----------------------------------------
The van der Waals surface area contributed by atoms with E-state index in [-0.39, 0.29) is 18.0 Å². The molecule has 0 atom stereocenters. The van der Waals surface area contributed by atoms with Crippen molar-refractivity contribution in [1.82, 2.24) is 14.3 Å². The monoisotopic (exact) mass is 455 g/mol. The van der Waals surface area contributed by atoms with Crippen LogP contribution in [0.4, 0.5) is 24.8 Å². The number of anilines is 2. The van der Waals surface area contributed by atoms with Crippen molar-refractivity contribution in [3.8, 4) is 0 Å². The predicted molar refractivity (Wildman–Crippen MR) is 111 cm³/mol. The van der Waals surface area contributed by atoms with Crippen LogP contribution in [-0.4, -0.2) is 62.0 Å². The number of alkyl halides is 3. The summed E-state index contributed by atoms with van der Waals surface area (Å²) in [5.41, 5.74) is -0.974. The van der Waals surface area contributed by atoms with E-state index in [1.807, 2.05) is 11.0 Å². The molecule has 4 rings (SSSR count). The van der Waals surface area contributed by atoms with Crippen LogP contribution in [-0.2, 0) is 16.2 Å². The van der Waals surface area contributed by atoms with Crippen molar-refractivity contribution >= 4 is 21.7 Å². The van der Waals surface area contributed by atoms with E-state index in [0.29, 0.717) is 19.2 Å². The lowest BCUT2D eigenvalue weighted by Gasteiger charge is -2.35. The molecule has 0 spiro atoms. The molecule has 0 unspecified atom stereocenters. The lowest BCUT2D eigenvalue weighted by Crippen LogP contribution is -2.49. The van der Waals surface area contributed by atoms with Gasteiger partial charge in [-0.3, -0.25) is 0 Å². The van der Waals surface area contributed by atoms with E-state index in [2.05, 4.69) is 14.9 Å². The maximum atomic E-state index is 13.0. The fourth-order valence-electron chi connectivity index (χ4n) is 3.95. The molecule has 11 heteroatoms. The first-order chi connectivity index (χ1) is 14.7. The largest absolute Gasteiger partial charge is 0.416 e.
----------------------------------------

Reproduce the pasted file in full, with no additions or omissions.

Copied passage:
The van der Waals surface area contributed by atoms with E-state index in [-0.39, 0.29) is 18.0 Å². The molecule has 0 atom stereocenters. The van der Waals surface area contributed by atoms with Crippen molar-refractivity contribution in [1.82, 2.24) is 14.3 Å². The monoisotopic (exact) mass is 455 g/mol. The van der Waals surface area contributed by atoms with Crippen LogP contribution in [0.4, 0.5) is 24.8 Å². The number of anilines is 2. The van der Waals surface area contributed by atoms with Crippen molar-refractivity contribution in [3.8, 4) is 0 Å². The predicted molar refractivity (Wildman–Crippen MR) is 111 cm³/mol. The van der Waals surface area contributed by atoms with Crippen LogP contribution in [-0.4, -0.2) is 62.0 Å². The number of alkyl halides is 3. The summed E-state index contributed by atoms with van der Waals surface area (Å²) in [5.41, 5.74) is -0.974. The van der Waals surface area contributed by atoms with E-state index in [1.807, 2.05) is 11.0 Å². The molecule has 4 rings (SSSR count). The van der Waals surface area contributed by atoms with Crippen LogP contribution in [-0.2, 0) is 16.2 Å². The van der Waals surface area contributed by atoms with Crippen molar-refractivity contribution >= 4 is 21.7 Å². The van der Waals surface area contributed by atoms with E-state index in [0.29, 0.717) is 19.2 Å². The lowest BCUT2D eigenvalue weighted by Gasteiger charge is -2.35. The molecule has 0 spiro atoms. The molecule has 0 unspecified atom stereocenters. The lowest BCUT2D eigenvalue weighted by Crippen LogP contribution is -2.49. The van der Waals surface area contributed by atoms with Gasteiger partial charge in [-0.3, -0.25) is 0 Å². The van der Waals surface area contributed by atoms with E-state index in [2.05, 4.69) is 14.9 Å². The maximum atomic E-state index is 13.0. The fourth-order valence-electron chi connectivity index (χ4n) is 3.95. The molecule has 11 heteroatoms. The first-order chi connectivity index (χ1) is 14.7. The largest absolute Gasteiger partial charge is 0.416 e.